Dublin (and photos)
Dublin, city of pubs, pedestrian bridges and a four-meter monument to an orator, politician or writer on every corner.
If, indeed, you can no longer see a six-foot plinth surmounted by a six-foot bronze national figure, or a pub, you are probably in a cow-field deep in county Meath.
Also, in a variant on the old game of tacking words onto the end of fortune-cookie fortunes, some things sound better with the worlds "in Dublin" added.
Such as -
Dancing badly to an Irish accented Abba cover band ... in Dublin.
Sitting in a smoke-filled local pub talking to American geneticists on their night off ... in Dublin.
Giggling at the wit of Oscar Wilde ... in Dublin.
Browsing a teeny book-market ... in Dublin.
Buying a M&S shirt you could just as easily have bought at home ... in Dublin.
Yup, the commonplace is never more entertaining than it is on holiday.
I had a pleasant three days on the ground, wandering about looking at things and two nights pub-crawling the town on two rather different organised outings.
The literary pub-crawl on Thursday drew an older crowd, other than me it seemed thirty – retirement, but was a good deal of fun. Two actors lead you around four pubs, not necessarily the watering holes of literary notables (one I believe was simply the closest surviving pub to the former pub where Michael Collins met with spies returning from the government offices at Dublin Castle) – but what they did add was a dash of history and four acted scenes of street theatre from the work of Dublin greats, opening with Beckett’s “Waiting for Godot”.
The backpacker’s pub crawl Friday drew a predictably younger crowd, and zoomed through half a dozen night spots including a rather nifty, airy Japanese-themed cocktail bar Sosume and the art nouveau wonderland Café en Seine (pronounced “café insane” by locals). Café en Seine seems to have a local reputation as a hang-out for the uber-trendy and cooler-than-you crowd, but on a less busy night it would have been amazing for a quiet drink: three stories, chandeliers, enormous mirrors, prints of nineteenth century Paris cabaret poster-art everywhere, rather like wandering into the set of Moulin Rouge and drinking with suits but still very pleasant.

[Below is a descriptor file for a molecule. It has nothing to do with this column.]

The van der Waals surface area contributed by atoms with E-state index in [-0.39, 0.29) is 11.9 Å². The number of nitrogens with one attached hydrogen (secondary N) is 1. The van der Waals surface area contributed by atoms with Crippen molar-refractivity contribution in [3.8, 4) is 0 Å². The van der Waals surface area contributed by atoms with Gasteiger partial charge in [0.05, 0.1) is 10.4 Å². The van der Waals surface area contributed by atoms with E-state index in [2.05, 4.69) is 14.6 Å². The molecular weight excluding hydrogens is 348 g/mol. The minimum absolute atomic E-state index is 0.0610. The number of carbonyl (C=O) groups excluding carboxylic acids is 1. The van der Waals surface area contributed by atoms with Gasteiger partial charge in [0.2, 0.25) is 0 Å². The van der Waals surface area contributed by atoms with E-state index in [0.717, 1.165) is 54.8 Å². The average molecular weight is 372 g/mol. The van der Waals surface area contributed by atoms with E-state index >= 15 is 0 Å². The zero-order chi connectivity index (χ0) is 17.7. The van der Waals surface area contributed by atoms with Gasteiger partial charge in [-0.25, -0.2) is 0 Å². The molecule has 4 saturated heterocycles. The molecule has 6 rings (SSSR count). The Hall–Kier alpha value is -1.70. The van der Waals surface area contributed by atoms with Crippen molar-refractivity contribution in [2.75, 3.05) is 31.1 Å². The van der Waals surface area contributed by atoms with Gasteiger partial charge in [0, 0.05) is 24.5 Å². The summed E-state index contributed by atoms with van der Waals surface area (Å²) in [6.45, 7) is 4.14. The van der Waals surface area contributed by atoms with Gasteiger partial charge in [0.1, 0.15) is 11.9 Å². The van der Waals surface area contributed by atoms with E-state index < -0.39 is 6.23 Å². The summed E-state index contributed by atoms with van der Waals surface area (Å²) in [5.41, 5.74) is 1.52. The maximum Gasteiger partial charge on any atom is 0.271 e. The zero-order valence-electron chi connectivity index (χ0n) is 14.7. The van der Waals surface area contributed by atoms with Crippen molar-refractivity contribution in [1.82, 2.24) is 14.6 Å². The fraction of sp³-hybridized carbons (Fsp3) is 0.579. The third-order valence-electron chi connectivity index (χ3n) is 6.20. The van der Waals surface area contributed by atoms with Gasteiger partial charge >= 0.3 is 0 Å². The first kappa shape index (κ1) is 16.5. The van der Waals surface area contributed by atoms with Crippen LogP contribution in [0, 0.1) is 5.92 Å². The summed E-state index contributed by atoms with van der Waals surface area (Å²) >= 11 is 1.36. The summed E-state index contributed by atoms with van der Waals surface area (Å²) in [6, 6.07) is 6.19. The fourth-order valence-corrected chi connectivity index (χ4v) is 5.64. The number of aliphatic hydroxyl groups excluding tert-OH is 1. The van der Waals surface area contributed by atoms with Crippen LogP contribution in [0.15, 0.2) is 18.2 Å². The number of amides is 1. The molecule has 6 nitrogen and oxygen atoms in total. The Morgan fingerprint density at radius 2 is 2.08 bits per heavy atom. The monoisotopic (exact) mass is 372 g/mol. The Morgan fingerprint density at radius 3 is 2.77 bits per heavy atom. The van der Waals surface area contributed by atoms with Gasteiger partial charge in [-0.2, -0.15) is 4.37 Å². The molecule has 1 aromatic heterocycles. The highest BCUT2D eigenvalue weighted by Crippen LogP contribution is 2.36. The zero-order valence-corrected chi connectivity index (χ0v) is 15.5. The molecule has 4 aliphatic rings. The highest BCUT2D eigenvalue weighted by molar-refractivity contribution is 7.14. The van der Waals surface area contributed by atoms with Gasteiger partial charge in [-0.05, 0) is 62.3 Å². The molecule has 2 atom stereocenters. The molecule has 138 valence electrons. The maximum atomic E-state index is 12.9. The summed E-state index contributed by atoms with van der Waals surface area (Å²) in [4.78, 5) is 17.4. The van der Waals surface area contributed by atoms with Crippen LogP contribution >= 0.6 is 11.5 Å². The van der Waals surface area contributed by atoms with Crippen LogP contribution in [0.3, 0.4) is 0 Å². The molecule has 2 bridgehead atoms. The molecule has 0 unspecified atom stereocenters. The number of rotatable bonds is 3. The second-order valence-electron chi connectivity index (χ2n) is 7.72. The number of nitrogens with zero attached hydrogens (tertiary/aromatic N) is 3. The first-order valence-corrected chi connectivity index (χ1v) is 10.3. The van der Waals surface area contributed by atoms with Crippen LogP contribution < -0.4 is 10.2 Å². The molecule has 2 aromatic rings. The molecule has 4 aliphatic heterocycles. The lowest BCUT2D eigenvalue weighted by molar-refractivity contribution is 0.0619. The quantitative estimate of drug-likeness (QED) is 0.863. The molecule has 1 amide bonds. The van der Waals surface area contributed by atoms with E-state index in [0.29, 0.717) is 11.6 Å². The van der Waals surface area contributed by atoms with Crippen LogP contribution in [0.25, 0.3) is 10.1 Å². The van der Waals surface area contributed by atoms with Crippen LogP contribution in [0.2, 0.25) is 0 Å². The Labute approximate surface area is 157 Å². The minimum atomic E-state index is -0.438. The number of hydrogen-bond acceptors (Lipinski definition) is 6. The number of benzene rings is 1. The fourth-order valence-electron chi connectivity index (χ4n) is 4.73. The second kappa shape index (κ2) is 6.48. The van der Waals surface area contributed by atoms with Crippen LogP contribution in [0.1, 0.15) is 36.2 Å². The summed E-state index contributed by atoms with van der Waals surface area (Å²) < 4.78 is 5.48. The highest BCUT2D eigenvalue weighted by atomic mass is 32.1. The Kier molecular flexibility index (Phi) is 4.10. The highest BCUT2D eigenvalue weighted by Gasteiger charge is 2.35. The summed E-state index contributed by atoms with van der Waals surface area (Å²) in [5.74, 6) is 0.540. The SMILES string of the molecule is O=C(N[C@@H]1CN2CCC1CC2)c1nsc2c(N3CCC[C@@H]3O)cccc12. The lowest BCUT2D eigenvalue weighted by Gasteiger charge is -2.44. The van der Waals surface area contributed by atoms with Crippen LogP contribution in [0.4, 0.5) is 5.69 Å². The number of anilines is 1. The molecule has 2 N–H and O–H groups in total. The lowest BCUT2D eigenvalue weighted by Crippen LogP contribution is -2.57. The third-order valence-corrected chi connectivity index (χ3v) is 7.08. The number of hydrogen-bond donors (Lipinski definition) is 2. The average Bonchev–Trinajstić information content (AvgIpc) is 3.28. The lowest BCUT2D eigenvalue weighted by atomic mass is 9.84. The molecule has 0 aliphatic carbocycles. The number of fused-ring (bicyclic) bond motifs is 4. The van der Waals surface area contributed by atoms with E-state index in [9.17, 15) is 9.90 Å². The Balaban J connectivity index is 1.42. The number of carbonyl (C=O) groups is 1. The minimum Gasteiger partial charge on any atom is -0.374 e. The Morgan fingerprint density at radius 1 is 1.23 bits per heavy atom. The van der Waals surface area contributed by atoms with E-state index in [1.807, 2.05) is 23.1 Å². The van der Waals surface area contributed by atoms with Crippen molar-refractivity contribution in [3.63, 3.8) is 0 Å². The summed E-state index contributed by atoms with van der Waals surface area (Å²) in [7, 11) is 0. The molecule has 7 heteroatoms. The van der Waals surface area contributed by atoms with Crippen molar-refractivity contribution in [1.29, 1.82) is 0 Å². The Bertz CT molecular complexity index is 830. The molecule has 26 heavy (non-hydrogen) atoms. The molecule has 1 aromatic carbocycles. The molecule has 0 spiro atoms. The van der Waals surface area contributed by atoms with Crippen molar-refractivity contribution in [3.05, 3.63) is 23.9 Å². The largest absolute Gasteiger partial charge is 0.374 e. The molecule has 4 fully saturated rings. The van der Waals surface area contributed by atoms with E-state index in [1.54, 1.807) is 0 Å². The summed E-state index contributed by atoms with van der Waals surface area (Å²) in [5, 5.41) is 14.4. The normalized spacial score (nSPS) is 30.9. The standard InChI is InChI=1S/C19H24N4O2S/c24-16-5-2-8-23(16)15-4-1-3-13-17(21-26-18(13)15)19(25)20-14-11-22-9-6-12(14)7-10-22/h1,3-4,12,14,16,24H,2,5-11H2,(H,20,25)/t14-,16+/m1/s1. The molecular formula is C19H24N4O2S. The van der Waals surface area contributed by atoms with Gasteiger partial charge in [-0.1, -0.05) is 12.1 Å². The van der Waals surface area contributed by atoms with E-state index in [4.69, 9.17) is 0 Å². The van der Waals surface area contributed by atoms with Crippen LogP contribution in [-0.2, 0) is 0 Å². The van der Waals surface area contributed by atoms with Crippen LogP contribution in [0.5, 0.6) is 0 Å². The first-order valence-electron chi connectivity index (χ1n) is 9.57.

Met a lot of Americans and Canadians both nights. (And reflected that the night-life I like invariably reminds me of life in Melbourne ... )
I did find the writer's museum and the James Joyce house faintly dissapointing - thought it must be a bit of a struggle to make an "exciting" musuem for people with essentially inward lives (here is a typewriter, it was owned by someone famous).
Still, I also liked the little markets scattered through Temple Bar on a Saturday (especially the small food market) and the Guiness Storehouse museum/exhibition centre was surprisingly entertaining and brilliantly designed. (The free pint at the end in one of the best look-out points in Dublin didn’t hurt.)
I got the impression it would be somewhere I could live happily for a year or two, though flat rental in the inner city did not look at all cheap.
It was the fulcrum of my week of travel: three days in Dublin through to Saturday, then I spent Sunday in London for the 150th Oxford vs Cambridge boat race on the Thames, we have people round to dinner tonight and three days in Berlin starting tomorrow.
And I’m excited about everything. Other than the 4 am start (again!) tomorrow.
PS The Boat Race
So yesterday I went to see the Cambridge/Oxford boat race on the Thames (the 150th individual race, and 175th anniversary of The Race). Through the kindness of others, I was invited on a friend-of-a-friend basis to watch the race simultaneously on the teev and out the window of a house with views over the river near Barnes Bridge.
Bit odd to find myself in a house full of Shakespeare academics, but great fun.
After some astonishing oar clashes (the boats so close they looked like two parts of a fighting zipper), Cambridge won by an astonishing four boat lengths (having lost last year by 12 inches), and the Oxford cox did not take it well. In a bit of a blow for the concept of sportsmanship he managed to spend some quite time talking to the cameras about how Cambridge should have been fouled for cutting in on the Oxford boat, disputing the umpire’s decision and then congratulating Cambridge, “much as it sticks in my throat”.
Ah, ancient rivalries.